WILL GARDNER: Yeah. So I think, like Nick said, there are a lot of different and multifactorial causes that can go into a person developing anemia, something that we focus on in the paper and hypothesized in this group in particular. Some of this might reflect unmet needs for family planning services and contraception. There are certain gynecologic and maternal disorders that contribute to anemia in women of reproductive age and other things like menstrual education and prevention and screening among women and adolescents that have maybe not always been the focus.
And in some cases, these groups may not have access to some of the existing prevention services or for whatever reason, are not getting those services as they're being delivered. So I think those are, you know, a reason why this has been such a focus in international target setting, because this is a group that both has a high level of burden and there could be significant consequences for anemia in this group.
PAULINE CHIOU: And Dr. McHugh, when we look at the regions, we know that sub-Saharan Africa and South Asia are at high risk. And speaking of some of these issues that will brought up, is it an issue of asking policymakers and decision makers to fund these educational services and to narrow that knowledge gap? Or are there other recommendations that you have?
DR. THERESA McHUGH: Yeah, great point, Pauline. I would say that anemia generally can be considered an indicator of the nutritional status of a population. And so areas like sub-Saharan Africa and Southeast Asia are more prone to anemia because of malnutrition. And like both Will and Nick have mentioned previously, the approach needs to be multifaceted. I would say that important areas of focus should be increasing access to nutritionally valuable foods, especially those that are high in iron content like green leafy vegetables, tofu, red meat, dates, raisins.
And also improving access to health care has been important just simply for identifying a case of anemia.
Those are important areas for focus.
PAULINE CHIOU: And if we wanted to drill down on the impact of anemia, especially on women or children, I mean, what's the health impact and the socioeconomic impact?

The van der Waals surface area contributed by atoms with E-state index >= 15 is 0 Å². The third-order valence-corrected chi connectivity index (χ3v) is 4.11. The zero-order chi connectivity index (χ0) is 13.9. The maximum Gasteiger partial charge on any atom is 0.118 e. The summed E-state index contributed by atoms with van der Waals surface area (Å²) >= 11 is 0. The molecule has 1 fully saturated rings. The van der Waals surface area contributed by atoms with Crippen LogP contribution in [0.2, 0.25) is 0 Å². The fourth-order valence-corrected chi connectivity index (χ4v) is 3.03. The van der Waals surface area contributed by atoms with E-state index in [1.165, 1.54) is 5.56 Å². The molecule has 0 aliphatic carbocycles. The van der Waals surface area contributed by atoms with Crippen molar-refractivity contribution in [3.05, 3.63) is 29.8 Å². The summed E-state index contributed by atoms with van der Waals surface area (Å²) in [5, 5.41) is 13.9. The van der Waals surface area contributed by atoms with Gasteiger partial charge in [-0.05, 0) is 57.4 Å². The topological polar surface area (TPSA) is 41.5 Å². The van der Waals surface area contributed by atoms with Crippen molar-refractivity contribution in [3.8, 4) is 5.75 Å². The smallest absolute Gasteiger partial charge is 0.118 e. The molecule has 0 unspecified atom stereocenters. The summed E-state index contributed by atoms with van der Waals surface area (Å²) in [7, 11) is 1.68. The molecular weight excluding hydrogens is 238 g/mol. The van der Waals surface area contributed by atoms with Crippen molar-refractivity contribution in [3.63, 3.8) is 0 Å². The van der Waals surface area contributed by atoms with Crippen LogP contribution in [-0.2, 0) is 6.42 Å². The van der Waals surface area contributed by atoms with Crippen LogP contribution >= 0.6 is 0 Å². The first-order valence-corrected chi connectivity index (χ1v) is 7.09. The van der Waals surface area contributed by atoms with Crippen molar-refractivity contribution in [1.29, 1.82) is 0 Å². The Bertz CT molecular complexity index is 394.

DR. THERESA McHUGH: Well, the health impacts can be great.
And so symptoms of anemia include things like breathlessness, heart palpitations, headache, dizziness, memory issues, inability to focus, inability, ability to perform work. And so those impact the socioeconomic status of an individual in terms of being able to go out and achieve gainful employment. They can also have an impact on the mental well-being of an individual in terms of just being able to do the activities that are desired in life.
And so we see in anemic individuals, there's their increased rates of anxiety and depression.
PAULINE CHIOU: Dr. Kassebaum, could you flesh that out as well? The impacts, but also the underlying causes or conditions of anemia, giving a dietary iron supplement often is just not enough because of the underlying picture of a patient's health. So can you flesh that out for us?
DR. NICK KASSEBAUM: Certainly. So under the consequences of anemia and so so anemia is both the result of certain diseases and we also suspect is a risk factor for the development of other diseases. So one of the areas of ongoing research that we're working hard on right now is so very carefully try to understand the links between being anemic and developing other problems.
So for there is some suggestion, as Dr. McHugh was mentioning, that the anemia is a risk factor for the development of depression, anemia may be a risk factor for maternal hemorrhage. For maternal mortality, just being anemic makes it more likely that someone as a life threatening pregnancy complication and a number of other problems and all of those taken together depending on what we find, where we analyzes data, may suggest that the burden of anemia is even much, much larger than what we're estimating right now.